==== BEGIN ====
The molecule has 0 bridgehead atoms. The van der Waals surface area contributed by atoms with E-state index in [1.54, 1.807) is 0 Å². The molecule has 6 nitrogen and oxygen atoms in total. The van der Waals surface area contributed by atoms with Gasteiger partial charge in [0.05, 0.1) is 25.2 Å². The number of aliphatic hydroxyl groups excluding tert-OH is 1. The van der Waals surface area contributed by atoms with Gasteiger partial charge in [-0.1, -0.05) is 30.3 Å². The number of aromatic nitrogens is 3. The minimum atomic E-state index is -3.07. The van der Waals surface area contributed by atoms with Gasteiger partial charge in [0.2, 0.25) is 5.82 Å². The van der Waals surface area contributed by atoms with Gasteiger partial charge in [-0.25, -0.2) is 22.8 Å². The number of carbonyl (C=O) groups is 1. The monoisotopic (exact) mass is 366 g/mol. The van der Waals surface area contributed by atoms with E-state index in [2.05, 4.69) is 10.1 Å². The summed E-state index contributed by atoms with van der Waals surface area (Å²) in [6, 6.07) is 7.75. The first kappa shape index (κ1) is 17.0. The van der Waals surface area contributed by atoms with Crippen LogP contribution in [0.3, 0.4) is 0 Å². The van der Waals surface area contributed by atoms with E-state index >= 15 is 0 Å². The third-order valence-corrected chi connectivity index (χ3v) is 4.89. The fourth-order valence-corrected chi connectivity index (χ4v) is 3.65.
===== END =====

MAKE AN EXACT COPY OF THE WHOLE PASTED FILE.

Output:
The molecule has 0 bridgehead atoms. The van der Waals surface area contributed by atoms with E-state index in [1.54, 1.807) is 0 Å². The molecule has 6 nitrogen and oxygen atoms in total. The van der Waals surface area contributed by atoms with Gasteiger partial charge in [0.05, 0.1) is 25.2 Å². The number of aliphatic hydroxyl groups excluding tert-OH is 1. The van der Waals surface area contributed by atoms with Gasteiger partial charge in [-0.1, -0.05) is 30.3 Å². The number of aromatic nitrogens is 3. The minimum atomic E-state index is -3.07. The van der Waals surface area contributed by atoms with Gasteiger partial charge in [0.2, 0.25) is 5.82 Å². The van der Waals surface area contributed by atoms with Gasteiger partial charge in [-0.25, -0.2) is 22.8 Å². The number of carbonyl (C=O) groups is 1. The monoisotopic (exact) mass is 366 g/mol. The van der Waals surface area contributed by atoms with E-state index in [2.05, 4.69) is 10.1 Å². The summed E-state index contributed by atoms with van der Waals surface area (Å²) in [6, 6.07) is 7.75. The first kappa shape index (κ1) is 17.0. The van der Waals surface area contributed by atoms with Crippen LogP contribution in [0.3, 0.4) is 0 Å². The van der Waals surface area contributed by atoms with E-state index >= 15 is 0 Å². The third-order valence-corrected chi connectivity index (χ3v) is 4.89. The fourth-order valence-corrected chi connectivity index (χ4v) is 3.65.